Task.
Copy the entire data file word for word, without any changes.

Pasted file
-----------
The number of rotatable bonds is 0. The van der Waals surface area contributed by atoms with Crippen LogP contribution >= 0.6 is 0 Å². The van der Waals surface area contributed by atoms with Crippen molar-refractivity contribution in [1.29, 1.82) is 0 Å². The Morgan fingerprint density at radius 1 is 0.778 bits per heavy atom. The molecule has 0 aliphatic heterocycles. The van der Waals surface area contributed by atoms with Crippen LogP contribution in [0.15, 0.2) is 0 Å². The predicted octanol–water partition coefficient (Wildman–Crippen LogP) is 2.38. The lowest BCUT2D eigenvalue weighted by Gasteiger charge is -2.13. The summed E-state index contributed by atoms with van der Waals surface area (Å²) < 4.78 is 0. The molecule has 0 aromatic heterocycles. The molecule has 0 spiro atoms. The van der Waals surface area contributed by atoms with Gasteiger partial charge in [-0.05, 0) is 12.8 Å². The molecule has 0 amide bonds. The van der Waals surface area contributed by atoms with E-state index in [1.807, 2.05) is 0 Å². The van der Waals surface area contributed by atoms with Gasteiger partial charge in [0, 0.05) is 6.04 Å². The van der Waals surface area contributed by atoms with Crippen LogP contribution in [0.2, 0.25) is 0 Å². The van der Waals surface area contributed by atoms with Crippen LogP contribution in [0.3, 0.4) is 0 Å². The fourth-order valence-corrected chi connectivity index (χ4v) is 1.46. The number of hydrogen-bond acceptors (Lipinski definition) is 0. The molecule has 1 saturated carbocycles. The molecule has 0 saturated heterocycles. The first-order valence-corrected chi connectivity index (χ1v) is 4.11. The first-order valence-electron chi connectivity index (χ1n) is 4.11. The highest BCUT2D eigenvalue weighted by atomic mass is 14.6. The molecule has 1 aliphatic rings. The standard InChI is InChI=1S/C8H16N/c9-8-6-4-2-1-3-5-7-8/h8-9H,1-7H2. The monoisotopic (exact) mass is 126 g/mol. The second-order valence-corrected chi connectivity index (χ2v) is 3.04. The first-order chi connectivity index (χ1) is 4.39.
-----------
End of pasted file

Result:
The number of rotatable bonds is 0. The van der Waals surface area contributed by atoms with Crippen LogP contribution >= 0.6 is 0 Å². The van der Waals surface area contributed by atoms with Crippen molar-refractivity contribution in [1.29, 1.82) is 0 Å². The Morgan fingerprint density at radius 1 is 0.778 bits per heavy atom. The molecule has 0 aliphatic heterocycles. The van der Waals surface area contributed by atoms with Crippen LogP contribution in [0.15, 0.2) is 0 Å². The predicted octanol–water partition coefficient (Wildman–Crippen LogP) is 2.38. The lowest BCUT2D eigenvalue weighted by Gasteiger charge is -2.13. The summed E-state index contributed by atoms with van der Waals surface area (Å²) < 4.78 is 0. The molecule has 0 aromatic heterocycles. The molecule has 0 spiro atoms. The van der Waals surface area contributed by atoms with Gasteiger partial charge in [-0.05, 0) is 12.8 Å². The molecule has 0 amide bonds. The van der Waals surface area contributed by atoms with E-state index in [1.807, 2.05) is 0 Å². The van der Waals surface area contributed by atoms with Gasteiger partial charge in [0, 0.05) is 6.04 Å². The van der Waals surface area contributed by atoms with Crippen LogP contribution in [0.2, 0.25) is 0 Å². The van der Waals surface area contributed by atoms with Crippen LogP contribution in [0.3, 0.4) is 0 Å². The fourth-order valence-corrected chi connectivity index (χ4v) is 1.46. The number of hydrogen-bond acceptors (Lipinski definition) is 0. The molecule has 1 saturated carbocycles. The molecule has 0 saturated heterocycles. The first-order valence-corrected chi connectivity index (χ1v) is 4.11. The first-order valence-electron chi connectivity index (χ1n) is 4.11. The highest BCUT2D eigenvalue weighted by atomic mass is 14.6. The molecule has 1 aliphatic rings. The standard InChI is InChI=1S/C8H16N/c9-8-6-4-2-1-3-5-7-8/h8-9H,1-7H2. The monoisotopic (exact) mass is 126 g/mol. The second-order valence-corrected chi connectivity index (χ2v) is 3.04. The first-order chi connectivity index (χ1) is 4.39.